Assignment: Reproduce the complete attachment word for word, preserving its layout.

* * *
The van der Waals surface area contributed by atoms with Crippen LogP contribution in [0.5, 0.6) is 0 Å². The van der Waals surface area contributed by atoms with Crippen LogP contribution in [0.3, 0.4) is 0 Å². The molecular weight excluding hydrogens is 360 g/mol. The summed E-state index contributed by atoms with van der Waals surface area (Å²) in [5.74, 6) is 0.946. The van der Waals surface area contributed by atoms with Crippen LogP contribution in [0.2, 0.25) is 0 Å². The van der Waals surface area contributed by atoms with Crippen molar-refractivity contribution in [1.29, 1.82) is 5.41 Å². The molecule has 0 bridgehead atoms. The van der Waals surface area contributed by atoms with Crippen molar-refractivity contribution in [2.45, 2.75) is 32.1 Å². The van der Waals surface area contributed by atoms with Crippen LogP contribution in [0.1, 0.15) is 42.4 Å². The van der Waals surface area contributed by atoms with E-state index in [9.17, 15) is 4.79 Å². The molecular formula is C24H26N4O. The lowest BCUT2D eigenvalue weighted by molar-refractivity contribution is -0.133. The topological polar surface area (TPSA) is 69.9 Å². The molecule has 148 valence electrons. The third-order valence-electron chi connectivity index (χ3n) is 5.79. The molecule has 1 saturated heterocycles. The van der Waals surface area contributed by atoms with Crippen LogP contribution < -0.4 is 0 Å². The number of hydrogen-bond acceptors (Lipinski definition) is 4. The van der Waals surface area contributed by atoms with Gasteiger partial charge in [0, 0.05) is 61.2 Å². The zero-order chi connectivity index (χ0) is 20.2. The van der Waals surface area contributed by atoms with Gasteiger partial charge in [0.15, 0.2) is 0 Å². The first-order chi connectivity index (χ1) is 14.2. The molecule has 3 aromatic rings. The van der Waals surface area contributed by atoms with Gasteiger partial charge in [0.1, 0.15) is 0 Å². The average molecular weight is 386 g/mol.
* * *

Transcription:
The van der Waals surface area contributed by atoms with Crippen LogP contribution in [0.5, 0.6) is 0 Å². The van der Waals surface area contributed by atoms with Crippen LogP contribution in [0.3, 0.4) is 0 Å². The molecular weight excluding hydrogens is 360 g/mol. The summed E-state index contributed by atoms with van der Waals surface area (Å²) in [5.74, 6) is 0.946. The van der Waals surface area contributed by atoms with Crippen LogP contribution in [0.2, 0.25) is 0 Å². The van der Waals surface area contributed by atoms with Crippen molar-refractivity contribution in [1.29, 1.82) is 5.41 Å². The molecule has 0 bridgehead atoms. The van der Waals surface area contributed by atoms with Crippen molar-refractivity contribution in [2.45, 2.75) is 32.1 Å². The van der Waals surface area contributed by atoms with Crippen LogP contribution in [0.1, 0.15) is 42.4 Å². The van der Waals surface area contributed by atoms with E-state index in [9.17, 15) is 4.79 Å². The molecular formula is C24H26N4O. The lowest BCUT2D eigenvalue weighted by molar-refractivity contribution is -0.133. The topological polar surface area (TPSA) is 69.9 Å². The molecule has 148 valence electrons. The third-order valence-electron chi connectivity index (χ3n) is 5.79. The molecule has 1 saturated heterocycles. The van der Waals surface area contributed by atoms with Crippen LogP contribution < -0.4 is 0 Å². The number of hydrogen-bond acceptors (Lipinski definition) is 4. The van der Waals surface area contributed by atoms with Gasteiger partial charge in [0, 0.05) is 61.2 Å². The zero-order chi connectivity index (χ0) is 20.2. The van der Waals surface area contributed by atoms with Gasteiger partial charge in [0.15, 0.2) is 0 Å². The first-order chi connectivity index (χ1) is 14.2. The molecule has 3 aromatic rings. The van der Waals surface area contributed by atoms with Gasteiger partial charge in [0.1, 0.15) is 0 Å². The average molecular weight is 386 g/mol.